A CHILDREN'S literature festival held in Haworth and Keighley has been hailed as a huge success.

A series of well-attended events was staged over several days.

Behind the venture was Christina Gabbitas, who has organised similar festivals in towns including Blackburn, Darwen and Selby.

Activities began with a Railway Children walk, which took in many of the locations from the classic 1970 film version of Edith Nesbit's timeless tale.

Actress Jenny Agutter, who starred in the film, is a festival patron.

Funds raised through the walk are going to Childline and towards future children's literature festivals.

Over 100 walkers took part.

"We had an amazing day," said Christina. "By popular request, I’m going to make this an annual event on the calendar."

Ms Agutter had signed more than 100 books, which were gifted to walkers.

Read-aloud interactive sessions with primary schools were held at Haworth's West Lane Baptist Church.

And a 'schools fest' took place over two days at Keighley Library, with interactive reading sessions involving pupils from eight schools. The event was opened by Keighley's town mayor, Councillor Julie Adams. Those present included author Tom Palmer, Blue Peter Award winner Andy Seed, UNESCO Poetry Day ambassador Dom Conlon, Donavan Christopher – aka Rappaman – and illustrators Liz Million and Ursula Hurst. Each child received a token for a free copy of Nutty Nonsense or other free books including Lockdown Life, Share Some Secrets, No More Knives or County Lines and Too & Sarge.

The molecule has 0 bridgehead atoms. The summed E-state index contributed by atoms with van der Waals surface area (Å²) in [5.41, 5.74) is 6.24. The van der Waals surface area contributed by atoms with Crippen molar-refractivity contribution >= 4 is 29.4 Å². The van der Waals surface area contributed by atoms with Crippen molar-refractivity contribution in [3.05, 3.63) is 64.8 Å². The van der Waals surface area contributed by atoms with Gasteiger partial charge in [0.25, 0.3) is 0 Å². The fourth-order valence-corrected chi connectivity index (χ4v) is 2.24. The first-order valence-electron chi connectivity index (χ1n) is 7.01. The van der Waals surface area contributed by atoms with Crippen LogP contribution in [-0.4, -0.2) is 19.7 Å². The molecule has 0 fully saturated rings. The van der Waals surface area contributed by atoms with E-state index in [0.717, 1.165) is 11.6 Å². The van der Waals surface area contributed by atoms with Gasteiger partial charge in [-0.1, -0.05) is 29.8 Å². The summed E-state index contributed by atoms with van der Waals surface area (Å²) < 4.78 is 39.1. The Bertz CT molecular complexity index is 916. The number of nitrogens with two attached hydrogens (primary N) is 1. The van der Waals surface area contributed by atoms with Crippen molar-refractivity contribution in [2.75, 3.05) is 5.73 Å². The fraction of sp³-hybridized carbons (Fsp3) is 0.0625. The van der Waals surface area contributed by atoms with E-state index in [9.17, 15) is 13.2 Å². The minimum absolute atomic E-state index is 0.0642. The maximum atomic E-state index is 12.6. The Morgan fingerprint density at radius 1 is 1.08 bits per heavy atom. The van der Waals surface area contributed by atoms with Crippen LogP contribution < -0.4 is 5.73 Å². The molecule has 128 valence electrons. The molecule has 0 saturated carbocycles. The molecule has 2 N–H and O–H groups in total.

Following the schools session, people could enjoy an Evening with Michael Bradley, of the Northern Irish pop punk band The Undertones – and author of Teenage Kicks: My Life As An Undertone.

The festival culminated with a communities day at the library, attended by more than 500 children and families.

Christina said: "The whole week was a huge success – from the Railway Children walk and sessions in Haworth Baptist Centre to three days in Keighley's beautiful Carnegie library.

"The mission of children’s literature festivals is to give youngsters and families from all backgrounds, cultures and abilities an equal opportunity to attend free festivals. I like to bring children out into libraries and the community to let them know what is freely available to them."

She thanked all volunteers, including Soroptimists, who helped at the events.

Ms Agutter said: "I’m sure Edith Nesbit, who wrote the Railway Children in 1905, would have been thrilled to know about this festival. Books are such a wonderful way of learning about the world around us."